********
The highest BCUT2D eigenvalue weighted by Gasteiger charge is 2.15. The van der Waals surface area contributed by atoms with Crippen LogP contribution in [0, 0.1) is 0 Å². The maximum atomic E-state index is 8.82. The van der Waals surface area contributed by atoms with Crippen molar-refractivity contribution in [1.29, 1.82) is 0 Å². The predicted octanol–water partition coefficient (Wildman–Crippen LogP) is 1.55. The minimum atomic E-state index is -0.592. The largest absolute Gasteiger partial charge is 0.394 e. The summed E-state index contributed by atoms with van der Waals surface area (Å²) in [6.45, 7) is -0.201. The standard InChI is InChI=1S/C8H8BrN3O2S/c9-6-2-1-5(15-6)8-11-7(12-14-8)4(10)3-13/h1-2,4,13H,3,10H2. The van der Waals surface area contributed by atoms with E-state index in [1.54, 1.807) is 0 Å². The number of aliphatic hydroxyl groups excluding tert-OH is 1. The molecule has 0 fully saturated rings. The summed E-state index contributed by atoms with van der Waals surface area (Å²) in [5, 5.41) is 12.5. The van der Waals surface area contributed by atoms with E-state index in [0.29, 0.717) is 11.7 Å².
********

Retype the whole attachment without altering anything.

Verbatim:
The highest BCUT2D eigenvalue weighted by Gasteiger charge is 2.15. The van der Waals surface area contributed by atoms with Crippen LogP contribution in [0, 0.1) is 0 Å². The maximum atomic E-state index is 8.82. The van der Waals surface area contributed by atoms with Crippen molar-refractivity contribution in [1.29, 1.82) is 0 Å². The predicted octanol–water partition coefficient (Wildman–Crippen LogP) is 1.55. The minimum atomic E-state index is -0.592. The largest absolute Gasteiger partial charge is 0.394 e. The summed E-state index contributed by atoms with van der Waals surface area (Å²) in [6.45, 7) is -0.201. The standard InChI is InChI=1S/C8H8BrN3O2S/c9-6-2-1-5(15-6)8-11-7(12-14-8)4(10)3-13/h1-2,4,13H,3,10H2. The van der Waals surface area contributed by atoms with E-state index in [1.54, 1.807) is 0 Å². The number of aliphatic hydroxyl groups excluding tert-OH is 1. The molecule has 0 fully saturated rings. The summed E-state index contributed by atoms with van der Waals surface area (Å²) in [5, 5.41) is 12.5. The van der Waals surface area contributed by atoms with E-state index in [0.29, 0.717) is 11.7 Å².